Client Work -The Not Its!

RYHLayer

This week, ‘kindiependent’ band The Not-Its released their new record, Raise Your Hand. When they asked me to shoot some promo photos for them, of course I had to say yes – they’re only of my daughter’s favorites (she insisted I get paid in a new Not-Its T-shirt for her, which they graciously obliged for me). Plus, I was a huge fan of singer Sarah Shannon’s 90’s era band Velocity Girl (I still remember being at my parent’s house for Christmas and seeing this video for the first time and thinking I had to get that record!), bassist Jennie Helman’s old Seattle Band Micro Mini and drummer Michael Welke played for Harvey Danger.

10011511_10152121602047637_7641110692163726590_n

Plus, did I mention they’re one of my daughter’s favorites?  Here she is wearing her shirt, plus a foam finger that was generously added for her!  You can check out one her favorites songs here.

(You can follow me on Twitter or Instagram, and like me on Facebook – if you’re inclined to do those things! Or you can just check out my web site on hipphoto.com.)

Advertisements

Costa Rica Adventure, Part III

261-small
Armed with delicious packed lunches from Bosque del Cabo (hummus sandwich for me and an amazingly delicious peanut butter and jelly sandwich for Sam), we began a two and a half mile hike down to the beaches of Matapolo. The hike down was pretty slow going – we startled a small group of peccaries (which startled me in turn!), a giant tree had fallen on the trail and obscured most of it, the trail was slick from recent rains. Once we got down to Playa Matapalo, it was clear the trek was well worth it – the rainforest meeting the clear turquoise waters was amazing.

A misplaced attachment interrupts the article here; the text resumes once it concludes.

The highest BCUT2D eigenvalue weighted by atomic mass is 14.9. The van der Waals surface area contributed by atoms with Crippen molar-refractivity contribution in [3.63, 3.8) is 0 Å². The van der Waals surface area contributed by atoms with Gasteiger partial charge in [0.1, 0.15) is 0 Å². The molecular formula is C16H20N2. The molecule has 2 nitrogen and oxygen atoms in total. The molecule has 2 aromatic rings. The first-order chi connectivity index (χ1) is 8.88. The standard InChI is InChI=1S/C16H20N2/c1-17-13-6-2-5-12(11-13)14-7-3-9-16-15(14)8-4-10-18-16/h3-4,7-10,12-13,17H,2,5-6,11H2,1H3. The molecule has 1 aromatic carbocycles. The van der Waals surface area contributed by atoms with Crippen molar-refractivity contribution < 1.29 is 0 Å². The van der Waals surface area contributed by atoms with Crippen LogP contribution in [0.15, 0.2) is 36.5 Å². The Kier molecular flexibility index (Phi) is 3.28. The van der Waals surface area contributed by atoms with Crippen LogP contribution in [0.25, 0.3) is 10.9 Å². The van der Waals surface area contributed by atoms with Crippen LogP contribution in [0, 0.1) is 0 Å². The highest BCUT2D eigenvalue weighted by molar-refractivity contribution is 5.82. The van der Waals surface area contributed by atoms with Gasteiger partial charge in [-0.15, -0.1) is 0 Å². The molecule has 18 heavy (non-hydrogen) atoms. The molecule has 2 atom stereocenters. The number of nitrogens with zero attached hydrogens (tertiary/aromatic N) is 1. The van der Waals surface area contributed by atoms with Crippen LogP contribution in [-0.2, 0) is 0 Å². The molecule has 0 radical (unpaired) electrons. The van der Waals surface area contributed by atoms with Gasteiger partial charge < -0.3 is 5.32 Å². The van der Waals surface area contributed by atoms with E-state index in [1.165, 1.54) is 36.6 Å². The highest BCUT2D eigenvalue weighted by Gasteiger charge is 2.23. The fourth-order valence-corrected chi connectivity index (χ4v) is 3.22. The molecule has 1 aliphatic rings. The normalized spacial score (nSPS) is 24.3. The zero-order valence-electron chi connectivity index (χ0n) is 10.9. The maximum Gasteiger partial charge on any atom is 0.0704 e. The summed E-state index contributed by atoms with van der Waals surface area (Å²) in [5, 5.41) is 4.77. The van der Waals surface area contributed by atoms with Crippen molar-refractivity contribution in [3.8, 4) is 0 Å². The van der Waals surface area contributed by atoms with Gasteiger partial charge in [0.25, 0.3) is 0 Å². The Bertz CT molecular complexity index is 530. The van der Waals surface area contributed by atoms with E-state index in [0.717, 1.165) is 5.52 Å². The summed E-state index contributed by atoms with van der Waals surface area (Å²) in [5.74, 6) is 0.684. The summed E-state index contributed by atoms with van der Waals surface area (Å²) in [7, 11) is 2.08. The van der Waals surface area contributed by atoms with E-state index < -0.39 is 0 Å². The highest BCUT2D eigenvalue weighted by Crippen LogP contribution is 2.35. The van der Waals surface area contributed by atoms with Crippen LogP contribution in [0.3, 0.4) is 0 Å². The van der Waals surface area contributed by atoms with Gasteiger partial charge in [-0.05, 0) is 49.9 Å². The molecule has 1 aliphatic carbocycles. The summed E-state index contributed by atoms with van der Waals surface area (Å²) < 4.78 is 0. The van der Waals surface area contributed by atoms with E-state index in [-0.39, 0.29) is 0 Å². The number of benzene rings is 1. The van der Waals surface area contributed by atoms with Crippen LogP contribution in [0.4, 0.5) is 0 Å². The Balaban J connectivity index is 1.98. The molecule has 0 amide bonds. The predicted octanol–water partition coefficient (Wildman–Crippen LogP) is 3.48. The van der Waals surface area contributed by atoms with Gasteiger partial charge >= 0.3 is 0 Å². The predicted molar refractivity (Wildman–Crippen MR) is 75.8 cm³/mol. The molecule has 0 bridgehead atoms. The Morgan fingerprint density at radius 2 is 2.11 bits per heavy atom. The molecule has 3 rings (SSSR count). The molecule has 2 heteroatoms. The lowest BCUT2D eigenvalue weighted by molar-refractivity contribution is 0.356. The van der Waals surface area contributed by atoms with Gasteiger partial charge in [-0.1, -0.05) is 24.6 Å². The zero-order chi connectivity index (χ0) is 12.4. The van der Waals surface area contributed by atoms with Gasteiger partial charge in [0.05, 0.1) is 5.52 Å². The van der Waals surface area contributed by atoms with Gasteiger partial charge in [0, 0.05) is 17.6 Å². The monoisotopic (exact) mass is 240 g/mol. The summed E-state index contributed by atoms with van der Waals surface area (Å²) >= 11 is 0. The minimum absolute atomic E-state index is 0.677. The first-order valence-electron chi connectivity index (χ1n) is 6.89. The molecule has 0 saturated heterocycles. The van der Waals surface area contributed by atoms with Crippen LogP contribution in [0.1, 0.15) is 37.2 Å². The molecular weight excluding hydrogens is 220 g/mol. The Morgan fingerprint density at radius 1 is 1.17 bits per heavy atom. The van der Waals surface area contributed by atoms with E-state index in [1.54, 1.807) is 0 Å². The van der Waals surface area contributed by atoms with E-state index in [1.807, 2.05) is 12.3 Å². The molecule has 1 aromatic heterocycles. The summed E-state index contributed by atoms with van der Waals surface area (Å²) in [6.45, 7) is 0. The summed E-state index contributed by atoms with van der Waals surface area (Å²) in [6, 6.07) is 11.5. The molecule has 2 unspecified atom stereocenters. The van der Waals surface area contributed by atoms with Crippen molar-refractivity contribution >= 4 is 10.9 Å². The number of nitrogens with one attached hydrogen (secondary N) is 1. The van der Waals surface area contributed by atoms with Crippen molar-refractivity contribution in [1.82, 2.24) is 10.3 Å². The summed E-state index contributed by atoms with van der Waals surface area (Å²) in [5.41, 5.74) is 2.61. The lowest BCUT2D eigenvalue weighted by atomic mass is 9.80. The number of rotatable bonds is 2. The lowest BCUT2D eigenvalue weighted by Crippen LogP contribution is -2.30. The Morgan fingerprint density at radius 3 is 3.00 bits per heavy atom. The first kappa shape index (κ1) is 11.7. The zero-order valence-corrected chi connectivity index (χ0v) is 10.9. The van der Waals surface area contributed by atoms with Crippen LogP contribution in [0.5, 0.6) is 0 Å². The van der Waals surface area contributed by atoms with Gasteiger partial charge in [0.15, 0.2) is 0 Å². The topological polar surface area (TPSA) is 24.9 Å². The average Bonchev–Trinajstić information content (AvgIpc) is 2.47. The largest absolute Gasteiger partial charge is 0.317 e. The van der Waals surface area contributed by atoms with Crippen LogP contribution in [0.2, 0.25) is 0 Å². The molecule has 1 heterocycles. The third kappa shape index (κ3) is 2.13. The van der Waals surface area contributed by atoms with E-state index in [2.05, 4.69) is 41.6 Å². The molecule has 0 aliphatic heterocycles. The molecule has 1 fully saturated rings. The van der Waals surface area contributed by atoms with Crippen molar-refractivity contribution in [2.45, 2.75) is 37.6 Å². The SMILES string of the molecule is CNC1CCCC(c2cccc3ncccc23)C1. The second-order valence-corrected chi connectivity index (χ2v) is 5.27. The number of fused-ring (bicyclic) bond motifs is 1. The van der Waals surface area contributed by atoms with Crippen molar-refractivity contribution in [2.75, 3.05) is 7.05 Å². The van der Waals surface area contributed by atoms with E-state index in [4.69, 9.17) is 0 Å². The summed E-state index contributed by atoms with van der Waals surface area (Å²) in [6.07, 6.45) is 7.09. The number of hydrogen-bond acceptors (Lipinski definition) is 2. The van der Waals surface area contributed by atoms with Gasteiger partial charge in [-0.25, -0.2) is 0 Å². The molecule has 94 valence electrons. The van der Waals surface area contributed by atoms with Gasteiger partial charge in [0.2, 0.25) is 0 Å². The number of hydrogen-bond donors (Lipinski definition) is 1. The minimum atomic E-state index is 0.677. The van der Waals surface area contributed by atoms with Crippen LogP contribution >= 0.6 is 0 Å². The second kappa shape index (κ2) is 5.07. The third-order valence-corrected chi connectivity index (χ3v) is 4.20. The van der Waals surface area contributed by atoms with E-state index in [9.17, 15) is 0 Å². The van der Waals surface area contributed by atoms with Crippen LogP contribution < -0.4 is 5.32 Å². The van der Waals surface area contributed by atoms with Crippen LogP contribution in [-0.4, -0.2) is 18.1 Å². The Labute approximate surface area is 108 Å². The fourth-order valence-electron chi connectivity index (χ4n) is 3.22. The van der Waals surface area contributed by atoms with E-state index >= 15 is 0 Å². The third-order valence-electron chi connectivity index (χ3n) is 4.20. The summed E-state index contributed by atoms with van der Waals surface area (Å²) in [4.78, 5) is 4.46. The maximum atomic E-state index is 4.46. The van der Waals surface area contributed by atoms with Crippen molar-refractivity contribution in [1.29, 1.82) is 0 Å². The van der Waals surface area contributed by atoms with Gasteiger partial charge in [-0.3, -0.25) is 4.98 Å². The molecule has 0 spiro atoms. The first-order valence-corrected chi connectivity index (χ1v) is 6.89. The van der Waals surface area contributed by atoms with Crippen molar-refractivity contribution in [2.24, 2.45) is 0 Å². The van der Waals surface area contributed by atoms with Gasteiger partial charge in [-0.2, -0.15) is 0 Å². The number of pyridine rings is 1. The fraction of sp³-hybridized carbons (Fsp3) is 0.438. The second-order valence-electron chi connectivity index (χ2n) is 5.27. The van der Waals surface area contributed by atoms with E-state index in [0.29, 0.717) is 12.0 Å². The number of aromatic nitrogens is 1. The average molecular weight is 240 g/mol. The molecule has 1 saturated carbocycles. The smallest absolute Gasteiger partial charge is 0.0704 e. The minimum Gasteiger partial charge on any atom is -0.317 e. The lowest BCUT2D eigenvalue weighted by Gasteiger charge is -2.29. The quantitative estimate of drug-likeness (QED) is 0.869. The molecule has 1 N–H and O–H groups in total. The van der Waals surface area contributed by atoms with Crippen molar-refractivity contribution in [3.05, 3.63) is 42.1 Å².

We trekked on down to Backwash Beach where there were several surfers out in the waters. Seemed like a perfect place to stop for a lunch break and watch the surfers in the waves. As we ate, one of the surfers got out of the water and I waved at him. His motorcycle was on a pathway behind us and it seemed like the perfect picture to take here at Matapolo, a surfer’s paradise.

Rolando Munoz Contreras was a dentist practicing with his father in San Jose. After his father chose to retire, Rolando was faced with a decision to make: he could stay in San Jose or practice somewhere else in the country.

247-small

“The city lifestyle was something I don’t want for me for the rest of my life, being a boogie boarder since I was 14, I used to go to the beach every time I could to ride waves, camp and enjoy the beach life style,” he told me.

He used to come down to these southern beaches when he was a kid and had fond memories of being down there with his family. He came down to the area armed with his backpack to scope out locations and fell in love with Puerto Jimenez.

“Life here is so different than a city; no heavy traffic, here there is no people on a rush like in the city, simplicity is what I like from the people on this town. But Puerto Jimenez is a multicultural place where some people from other countries live here, too. (They used to have to go to) Golfito or San Isidro to get private dental services.”

He tries to get out and surf as much as possible, sometimes as many as five times a week. This picture sums up life in the Osa Peninsula nicely I think!
254working-small
(You can follow me on Twitter or Instagram, and like me on Facebook – if you’re inclined to do those things! Or you can just check out my web site on hipphoto.com.)

Costa Rica Adventure, Part II

photo2At the airport, everyone was glued to the television – Costa Rica was playing England in the World Cup. I was a little nervous because I knew we’d be getting on a super small plane and I also could clearly see everyone was glued to the soccer game. I just hoped the air traffic controllers were on top of their game!